Fulla sees women as uniquely situated to play multiple and critical roles in resistance. "I know a woman who makes flags for the children so they would go on peaceful demos, and I think that is a form of resistance. A woman can be a teacher, a doctor, a nurse. Everything that she does that helps lead to a free Palestine, that's resistance, too."

For Fulla, working as a tour guide at the Natar Resort, the largest museum in the West Bank, is one part of the struggle for a free Palestine. "I get to show the world that Palestine has always existed," she says. "In the war of existence, to exist is to resist."

While Fulla is able to preserve and showcase Palestinian history through her work at the museum, Lidia has created new life and birthed a son despite her husband's imprisonment. For many women, the act of remaining on the land is resistance, too.

Living there, raising children, and teaching the young about their history all are forms of resistance and demonstrate what many Palestinians describe as 'sumud', which is most closely translated into English as steadfastness.


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'I was born here. I am 78 years old,' Wadid says defiantly [Susan Rahman/Al Jazeera)

Just outside what is now East Jerusalem, in the city of Silwan, which has been renamed the City of David, Wadid refuses to move. Her house sits with three others, fenced off from what some dub a Jewish Disneyland.

Tour groups parade past her window. Tourists from all over the world come here, stopping at signs identifying historic areas and snapping photographs many will later post on Facebook. 

It is very difficult to live in this place, but we do not move from here. I stay here because it is our land. It's Palestinian land.

Wadid, Silwan resident

Wadid says she doesn't mind if people come to pray in front of her house, but the Israelis who yell and spit at her, she tells to go away.

Her small, well-kept home is filled with much-loved furniture, and framed pictures of children and grandchildren cover the stone walls.

A painting hangs above a table, on which there is often freshly baked cake. It shows a young man on the ground with a stab wound on his chest. It is Wadid's son. He was murdered by a settler.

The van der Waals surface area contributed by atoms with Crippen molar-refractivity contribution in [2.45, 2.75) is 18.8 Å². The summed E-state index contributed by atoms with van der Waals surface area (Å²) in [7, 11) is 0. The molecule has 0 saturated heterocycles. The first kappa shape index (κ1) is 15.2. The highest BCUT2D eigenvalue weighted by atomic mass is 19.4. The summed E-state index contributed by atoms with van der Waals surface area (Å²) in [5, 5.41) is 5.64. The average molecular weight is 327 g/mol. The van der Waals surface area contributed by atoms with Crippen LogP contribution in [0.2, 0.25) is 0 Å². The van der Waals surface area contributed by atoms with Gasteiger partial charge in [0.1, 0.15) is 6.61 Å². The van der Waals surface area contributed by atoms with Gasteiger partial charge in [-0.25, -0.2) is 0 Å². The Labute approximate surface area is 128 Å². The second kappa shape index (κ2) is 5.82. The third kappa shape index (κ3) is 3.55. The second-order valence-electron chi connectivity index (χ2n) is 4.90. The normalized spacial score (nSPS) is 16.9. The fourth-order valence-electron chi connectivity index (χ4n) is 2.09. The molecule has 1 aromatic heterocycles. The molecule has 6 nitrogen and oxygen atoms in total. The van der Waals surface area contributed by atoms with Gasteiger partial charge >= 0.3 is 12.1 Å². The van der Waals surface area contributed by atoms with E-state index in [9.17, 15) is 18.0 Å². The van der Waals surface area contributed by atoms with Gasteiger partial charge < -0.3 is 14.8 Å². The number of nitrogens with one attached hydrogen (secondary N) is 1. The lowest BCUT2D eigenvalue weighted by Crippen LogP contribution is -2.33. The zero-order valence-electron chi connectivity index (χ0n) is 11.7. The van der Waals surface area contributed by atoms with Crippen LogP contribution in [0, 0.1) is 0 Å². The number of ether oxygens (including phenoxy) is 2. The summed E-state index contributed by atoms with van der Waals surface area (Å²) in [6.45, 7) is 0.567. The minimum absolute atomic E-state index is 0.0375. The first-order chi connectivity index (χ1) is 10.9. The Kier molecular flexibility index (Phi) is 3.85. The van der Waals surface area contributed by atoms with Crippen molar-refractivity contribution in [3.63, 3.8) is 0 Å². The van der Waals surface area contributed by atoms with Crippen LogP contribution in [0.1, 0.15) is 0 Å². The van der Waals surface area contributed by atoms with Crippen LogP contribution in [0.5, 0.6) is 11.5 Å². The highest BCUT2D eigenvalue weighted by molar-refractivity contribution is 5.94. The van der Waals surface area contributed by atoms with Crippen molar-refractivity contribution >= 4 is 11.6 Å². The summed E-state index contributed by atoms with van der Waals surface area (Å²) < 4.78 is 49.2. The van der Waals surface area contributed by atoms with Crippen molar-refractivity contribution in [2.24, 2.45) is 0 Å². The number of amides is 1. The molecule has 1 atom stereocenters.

An artist who was at the scene took a photograph of his body and then painted the likeness for Wadid and her family.

His killer remains free and his family lives just a few houses away. 

"The boy who stabbed my son was not charged with anything. He was a minor," Wadid explains. "We know his father very well and we knew the family very well. The family is still around. The boy went to jail for a very short time, but he is free."

Despite losing her son and the mounting efforts to displace her, including offers of cash from the Israeli state, Wadid insists she is staying put. "They can't kick me out," she says. But they are giving it their best shot. 

She remembers the veranda that used to be outside. It is now a movie theatre in the amusement park that shows documentary films about the City of David to visitors.

"I was born here. I am 78 years old," she says defiantly. 

It was Wadid's husband's dying wish that she stay. "My husband was in the hospital. [H]e said, 'Never take money for the house. If they kick you out that is one thing, but don't take money.'"

A loud fan hums on her table, trying to dispel the hot air. Outside, a large group of tourists pass by and a camera flashes just beyond Wadid's window. The painting of her son stares back at her.

Yusef was 15 when some settlers chased him for wearing a shirt with a Palestinian pin on it. He fled, but they caught and stabbed him. His body was taken to the Abu Khbir forensic institute in Tel Aviv, where all of his organs, and even his tendons, were taken without his or his family's permission.

"They took his eyes," Wadid says, looking off into the distance. "My son slept with his eyes open."

She later buried what was left of her son.

Sitting in her house, staring at the painting, Wadid reflects: "It is very difficult to live in this place, but we do not move from here. I stay here because it is our land. It's Palestinian land."

After note:

In June 2014, Susan Rahman interviewed these and other Palestinian women about their acts of resistance and quest for a free Palestine. They asked that their stories be shared with people outside of Palestine in the hope that perhaps they would inspire action. 

Bios:

Susan Rahman is a mother, activist, and professor of sociology, psychology, and behavioural sciences. Her research took her to the West Bank in the summer of 2014 where she connected with her family and conducted interviews with women who resist the Israeli occupation. Her work is inspired by the people of Palestine, who show great strength, resiliency, and sumud (steadfastness). Follow her on Twitter @susanrahman. Her book, with detailed interviews of the women presented here, is called To resist is to exist: voices of the women of Palestine.

Tara Dorabji is a writer, strategist at Youth Speaks, mother, and radio journalist at KPFA. Her work is published or forthcoming in Tayo Literary Magazine, Huizache, Good Girls Marry Doctors (Aunt Lute 2016), Center for Asian American Media, Mutha, Censored 2016, So Glad They Told Me (Spring 2016), and Midwifery Today. Tara is working on novels, set in Kashmir and Livermore. Her projects can be viewed at dorabji.com.

Source: Al Jazeera